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EDITORIAL: IRS in dire need of greater accountability

When thieves stole 40 million credit and debit card numbers from Target customers during a massive data breach in 2013, the company eventually agreed to pay $10 million under a proposed settlement in a class-action lawsuit. Experts said that the incident could have been avoided if the company had adopted and implemented better data security measures, and the Department of Justice even looked into the matter.

While Target undoubtedly should have done a better job of protecting its customers, it would be fantastic if that same emphasis on security and accountability applied to the federal government. But it doesn’t. With tax day right around the corner, for example, it’s a good time to take a look at the widespread dysfunction and incompetence at the Internal Revenue Service.

On the heels of the ongoing Lois Lerner debacle — last week, the DOJ said it would not pursue criminal contempt charges against the former IRS official for the agency’s targeting of conservative groups — a new Government Accountability Office report revealed that former IRS employees have access to taxpayers’ sensitive financial information, as do current agency employees who aren’t authorized to have it. Some visitors to IRS facilities might also have unauthorized access to the data, as well. If the IRS doesn’t fix its security issues, the GAO warns, “taxpayers could be exposed to loss of privacy and to financial loss and damages resulting from identity theft or other financial crimes.”

Not only are authorized employees and visitors reportedly allowed access to restricted areas, but the agency has also repeatedly rehired people previously fired for illegally viewing data. As the folks at Reason.com reason, this easy access to data may (at least partly) explain why IRS employees are regularly discovered to be identity thieves and filers of fraudulent returns. The agency also has a history of overstepping its authority and handing over sensitive data to law enforcement.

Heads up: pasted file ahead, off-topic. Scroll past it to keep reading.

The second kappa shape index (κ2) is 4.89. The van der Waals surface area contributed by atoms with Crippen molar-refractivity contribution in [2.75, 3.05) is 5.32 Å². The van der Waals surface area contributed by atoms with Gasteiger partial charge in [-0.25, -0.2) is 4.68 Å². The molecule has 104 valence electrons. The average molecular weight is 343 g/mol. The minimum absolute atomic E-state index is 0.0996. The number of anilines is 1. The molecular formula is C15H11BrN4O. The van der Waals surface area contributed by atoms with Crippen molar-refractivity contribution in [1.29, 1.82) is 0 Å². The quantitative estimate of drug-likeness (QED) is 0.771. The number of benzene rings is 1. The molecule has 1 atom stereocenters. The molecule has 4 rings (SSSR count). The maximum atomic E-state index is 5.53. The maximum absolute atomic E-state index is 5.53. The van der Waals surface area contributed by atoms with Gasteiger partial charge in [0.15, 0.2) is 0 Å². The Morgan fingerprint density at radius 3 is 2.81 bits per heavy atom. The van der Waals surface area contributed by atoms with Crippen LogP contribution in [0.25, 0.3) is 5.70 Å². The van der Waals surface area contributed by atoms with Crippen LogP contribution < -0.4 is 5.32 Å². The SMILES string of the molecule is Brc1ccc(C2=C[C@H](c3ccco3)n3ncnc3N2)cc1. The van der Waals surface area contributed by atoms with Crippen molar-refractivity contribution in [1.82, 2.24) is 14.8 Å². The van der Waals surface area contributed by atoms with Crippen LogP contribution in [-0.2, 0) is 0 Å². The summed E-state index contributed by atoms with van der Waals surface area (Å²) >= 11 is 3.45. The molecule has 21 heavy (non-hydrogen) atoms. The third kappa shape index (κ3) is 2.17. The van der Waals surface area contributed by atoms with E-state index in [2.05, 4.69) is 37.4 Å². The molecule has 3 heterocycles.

It would be one thing if the IRS was blissfully ignorant of all of these issues. But it isn’t. Not only do agency officials know about them, but they know what to do about them, as well. They’ve even created what appears to be a solid plan to handle the issues. But they still haven’t implemented it, leaving citizens at risk.

All of the problems at the IRS may play a role in the staggering amount of delinquent taxes owed by federal employees. Federal employees owed more in back taxes last year than they did in any year in the last decade. More than 113,000 — or one in four — civilian government employees declined to pay all of their taxes in 2014, costing the IRS $1.4 billion. According to a House bill introduced recently, those employees would be ineligible to work for federal agencies until they paid their taxes.

“These employees are not exempt from their civic responsibility to fulfill tax obligations,” says Rep. Jason Chaffetz, R-Utah, chairman of the House Oversight and Government Reform Committee, “and those who refuse to pay what they owe should be held accountable.”

The federal government pounces on private citizens and private companies when it comes to security and tax issues. Federal employees and agencies should be subject to the same rules.

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